Maine's New Meadows River &
Lady-in-Red's First Adventure of 2004
The New Meadows River located about 30 minutes north of Portland, Maine was the site of our first launch for 2004. The navigable portion of the New Meadows is roughly 10 miles in length. Unlike its well known sister The Kennebec River just a few miles away, New Meadows is almost totally devoid of noticeable current. We've seen boats land on the Kennebec at about a 30 degree angle fighting the current; on the New Meadows it's not even a consideration.
Sawyers Road Ramp - Nice!
The town of Brunswick, Maine provides a launch ramp which is usable in all tides and easily accessible just a few minutes off of US-1 New Meadows exit. There is amble rigging space and a large parking lot. (Although in peak months even that can be full, but we have always managed to find a place to park.) The Casco Bay Cruising Guide calls this ramp a model for others - and I have to agree. There are no fees to launch.
The ramp is a bit on the steep side, but the pavement is strongly ribbed. There are no drop offs and the pavement goes to water even on low tide. As long as my non-4 wheel drive truck can find concrete, I have no issues hauling my 26x up the ramp.
Just off the ramp are some tall trees. Watch the top for mother osprey and babies during spring. We're on a first name basis now.
Within eye shot of the ramp is the New Meadows Marina, situated at the very end of the navigable portion of the New Meadows. There are temporary slips for visitors at a pretty standard price of $1.50/foot.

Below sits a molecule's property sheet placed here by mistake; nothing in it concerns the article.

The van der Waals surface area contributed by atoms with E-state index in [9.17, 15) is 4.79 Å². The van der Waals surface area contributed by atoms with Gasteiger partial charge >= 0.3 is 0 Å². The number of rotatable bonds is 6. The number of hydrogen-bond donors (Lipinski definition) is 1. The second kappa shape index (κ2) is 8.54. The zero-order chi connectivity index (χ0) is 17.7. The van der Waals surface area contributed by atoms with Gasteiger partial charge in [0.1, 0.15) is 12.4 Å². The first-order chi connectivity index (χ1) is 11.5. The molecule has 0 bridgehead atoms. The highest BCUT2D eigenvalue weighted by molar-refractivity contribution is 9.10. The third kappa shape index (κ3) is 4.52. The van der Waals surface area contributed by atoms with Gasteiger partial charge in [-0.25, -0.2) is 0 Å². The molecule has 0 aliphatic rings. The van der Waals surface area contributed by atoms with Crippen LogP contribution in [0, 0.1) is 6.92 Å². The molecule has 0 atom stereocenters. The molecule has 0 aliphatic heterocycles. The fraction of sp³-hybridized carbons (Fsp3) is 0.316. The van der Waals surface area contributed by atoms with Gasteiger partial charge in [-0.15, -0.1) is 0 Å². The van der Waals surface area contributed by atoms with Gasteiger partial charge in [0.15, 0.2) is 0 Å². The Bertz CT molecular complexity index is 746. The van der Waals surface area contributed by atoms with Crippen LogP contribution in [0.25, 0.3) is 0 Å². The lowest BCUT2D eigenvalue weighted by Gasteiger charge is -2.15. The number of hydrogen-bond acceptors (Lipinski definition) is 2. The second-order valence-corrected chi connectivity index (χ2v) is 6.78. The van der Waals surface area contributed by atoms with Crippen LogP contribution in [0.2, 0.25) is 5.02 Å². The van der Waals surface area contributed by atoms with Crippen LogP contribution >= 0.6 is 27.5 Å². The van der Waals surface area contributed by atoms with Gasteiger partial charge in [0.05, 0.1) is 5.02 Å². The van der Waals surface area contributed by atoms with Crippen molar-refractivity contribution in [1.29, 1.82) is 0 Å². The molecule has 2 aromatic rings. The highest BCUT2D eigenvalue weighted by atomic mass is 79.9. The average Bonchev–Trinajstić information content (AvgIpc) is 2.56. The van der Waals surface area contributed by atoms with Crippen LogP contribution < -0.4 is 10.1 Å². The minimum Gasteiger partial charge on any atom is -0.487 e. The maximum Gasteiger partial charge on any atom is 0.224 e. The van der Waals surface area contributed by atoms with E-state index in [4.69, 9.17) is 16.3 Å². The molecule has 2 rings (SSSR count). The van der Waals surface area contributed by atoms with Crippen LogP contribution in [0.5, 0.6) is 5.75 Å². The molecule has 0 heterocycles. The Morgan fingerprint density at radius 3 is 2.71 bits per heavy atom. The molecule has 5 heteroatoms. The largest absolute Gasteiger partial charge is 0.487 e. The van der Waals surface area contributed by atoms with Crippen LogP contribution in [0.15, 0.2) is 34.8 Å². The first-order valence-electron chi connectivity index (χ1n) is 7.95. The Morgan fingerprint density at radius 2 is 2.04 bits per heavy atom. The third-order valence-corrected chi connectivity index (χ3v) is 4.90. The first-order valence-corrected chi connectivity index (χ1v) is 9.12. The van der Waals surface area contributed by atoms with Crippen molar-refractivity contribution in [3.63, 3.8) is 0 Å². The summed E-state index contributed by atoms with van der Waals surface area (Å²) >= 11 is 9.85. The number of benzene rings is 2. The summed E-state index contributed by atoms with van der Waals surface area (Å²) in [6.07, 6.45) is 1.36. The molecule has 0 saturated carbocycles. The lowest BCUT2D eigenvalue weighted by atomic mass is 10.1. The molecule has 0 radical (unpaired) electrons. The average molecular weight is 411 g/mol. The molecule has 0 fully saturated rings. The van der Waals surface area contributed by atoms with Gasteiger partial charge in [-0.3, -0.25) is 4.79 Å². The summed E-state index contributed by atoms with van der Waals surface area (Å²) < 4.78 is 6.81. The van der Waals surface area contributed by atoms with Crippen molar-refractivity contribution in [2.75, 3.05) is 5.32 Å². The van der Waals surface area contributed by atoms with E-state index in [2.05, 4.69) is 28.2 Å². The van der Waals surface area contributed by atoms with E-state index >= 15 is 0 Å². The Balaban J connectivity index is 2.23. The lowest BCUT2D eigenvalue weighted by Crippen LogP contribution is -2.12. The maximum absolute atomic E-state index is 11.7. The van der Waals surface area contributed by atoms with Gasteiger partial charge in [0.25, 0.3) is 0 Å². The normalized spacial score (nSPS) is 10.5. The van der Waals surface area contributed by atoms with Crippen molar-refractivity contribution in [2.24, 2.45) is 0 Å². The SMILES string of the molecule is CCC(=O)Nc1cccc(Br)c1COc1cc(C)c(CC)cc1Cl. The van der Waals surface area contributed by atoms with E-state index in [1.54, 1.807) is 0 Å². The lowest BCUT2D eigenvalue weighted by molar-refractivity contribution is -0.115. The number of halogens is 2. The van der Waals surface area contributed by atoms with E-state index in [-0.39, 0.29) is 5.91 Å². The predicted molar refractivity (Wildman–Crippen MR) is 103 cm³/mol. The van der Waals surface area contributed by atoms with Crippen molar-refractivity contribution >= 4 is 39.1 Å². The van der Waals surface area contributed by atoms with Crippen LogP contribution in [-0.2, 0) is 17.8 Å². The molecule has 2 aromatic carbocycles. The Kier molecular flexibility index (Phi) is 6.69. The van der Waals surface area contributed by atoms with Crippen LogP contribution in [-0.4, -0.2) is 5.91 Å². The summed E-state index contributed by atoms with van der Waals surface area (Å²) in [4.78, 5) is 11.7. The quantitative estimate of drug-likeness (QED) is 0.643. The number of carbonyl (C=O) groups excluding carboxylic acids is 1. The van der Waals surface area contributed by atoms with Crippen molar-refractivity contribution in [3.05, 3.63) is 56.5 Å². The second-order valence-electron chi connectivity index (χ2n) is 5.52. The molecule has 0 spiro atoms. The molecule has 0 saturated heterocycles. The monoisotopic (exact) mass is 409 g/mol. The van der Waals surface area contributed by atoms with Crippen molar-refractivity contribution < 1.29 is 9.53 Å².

Now, to the River!
From the launch area, the first couple of miles are very narrow, perhaps a couple hundred feet across. You must carefully make your way because there are some bad things lurking just under the surface in certain places near low tide. Most are well marked on the chart. As long as you follow the buoys, you'll be fine.
My wife and I love to go slow and gaze at all of the homes - some small and some large - that spot the area. We frequently face south winds so most often we motor.
When the river finally opens up, look to your right and see Thomas Point Beach. From then on, the river grows progressively wider and you begin to forget that it is called a river.
Make Your Way Towards The Basin
About seven miles from launch you'll reach "The Basin". A wonderful expanse of totally protected waters that is home to many overnight boaters. Anchoring is good and there is even a state owned tiny island to camp.
(Go to our website www.trailersailing.com to see pictures and read more about The Basin.)
Just a little further south is Cundys Harbor - a small lobster boat harbor that sports a great place to have lunch - Estes Seafood.
We did not go all the way to Cundys on this first of the season cruise - it probably isn't open yet. A little bit past that is Sebasco Harbor Resort - stay moored at night for some $25 and enjoy their salt water pool and beautiful restaurant.
April 29 was a great sailing day - although I was single handed, the breeze was steady and the air was warm. Sailing was great and the New Meadows never looked finer.
So, that's my brief report on the New Meadows. Kathie and I like going there, because even in the height of summer, the boating traffic is reasonable, there is plenty of wind, and a great place to overnight. See ya around!
Ahh... the wind in my sails... once again!